“The Desperate Hours” hails from a better time. Bloody as it is, the film wasn’t controversial, not a right-wing, spit-into-the-wind bit of “law and order” agitprop, like “Death Wish” and “Dirty Harry” were in the crime-ridden 1970s. Its director, William Wyler, is perhaps the greatest of them all, responsible for such cinematic treasures as “The Best Years of Our Lives,” “Roman Holiday,” “Friendly Persuasion” and “Ben-Hur.” If you’ve never seen any of Wyler’s stuff, get it. As the saying goes, learn it, live it, love it.
Spare the Killer?
But first, business. Let’s contrast the message Wyler’s hostage-hero gave the convict with the message we’ve just heard from the precincts of Parkland, Florida.
I don’t mean the schoolchildren’s March for Our Lives, which is being flogged through the media world by the usual suspects of the Left. Others more qualified than I am are giving that business the attention it deserves. I myself have written about the issues it raises here and here. I’m talking about an editorial that appeared in the Florida Sun-Sentinel a month after the massacre.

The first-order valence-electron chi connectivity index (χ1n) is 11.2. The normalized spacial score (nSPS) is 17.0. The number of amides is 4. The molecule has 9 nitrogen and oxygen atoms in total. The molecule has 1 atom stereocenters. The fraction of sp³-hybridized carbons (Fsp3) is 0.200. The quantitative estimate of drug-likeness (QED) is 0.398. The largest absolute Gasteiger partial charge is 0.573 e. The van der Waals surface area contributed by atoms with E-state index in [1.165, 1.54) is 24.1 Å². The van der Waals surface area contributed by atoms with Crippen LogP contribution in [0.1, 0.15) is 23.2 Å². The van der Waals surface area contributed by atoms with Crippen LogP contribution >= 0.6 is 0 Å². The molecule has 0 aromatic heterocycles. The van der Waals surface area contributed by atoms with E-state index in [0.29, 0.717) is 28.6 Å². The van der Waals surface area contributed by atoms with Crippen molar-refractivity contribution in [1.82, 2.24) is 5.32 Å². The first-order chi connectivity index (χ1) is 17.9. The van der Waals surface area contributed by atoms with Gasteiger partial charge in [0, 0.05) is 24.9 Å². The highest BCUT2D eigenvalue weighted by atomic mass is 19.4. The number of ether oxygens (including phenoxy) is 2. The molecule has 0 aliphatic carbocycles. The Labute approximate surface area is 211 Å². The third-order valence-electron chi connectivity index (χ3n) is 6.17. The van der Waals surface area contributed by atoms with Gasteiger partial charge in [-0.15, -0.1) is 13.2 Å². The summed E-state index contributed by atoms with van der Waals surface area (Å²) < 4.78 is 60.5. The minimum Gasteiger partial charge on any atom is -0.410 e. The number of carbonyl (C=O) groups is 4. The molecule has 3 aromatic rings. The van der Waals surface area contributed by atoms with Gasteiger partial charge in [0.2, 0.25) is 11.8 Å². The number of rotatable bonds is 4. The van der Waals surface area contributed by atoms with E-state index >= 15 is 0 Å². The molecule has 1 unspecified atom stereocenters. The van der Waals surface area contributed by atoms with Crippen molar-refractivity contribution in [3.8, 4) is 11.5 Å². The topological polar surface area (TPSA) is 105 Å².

“The Case for Life for [the Parkland killer],” the editorial reads. (It’s the policy of American Greatness not to publish the names of these mass-shooters.) Never mind that he killed 17 and wounded 15 more. A great deal of harm has come to quite a lot of us because of him, but what does that matter? It would be easier, the paper argues, on everyone—the community, the taxpayers, even the victims’ families—to let the killer live.
His lawyer, public defender Howard Finkelstein, has offered to have him plead guilty and take life without parole if the death penalty is taken off the table. “The families would get their day in court at the sentencing hearing,” the editorial promises. “They’d get to tell him what he’s done to them and what they think of him.” Then the killer would “live out his life” in a maximum security prison.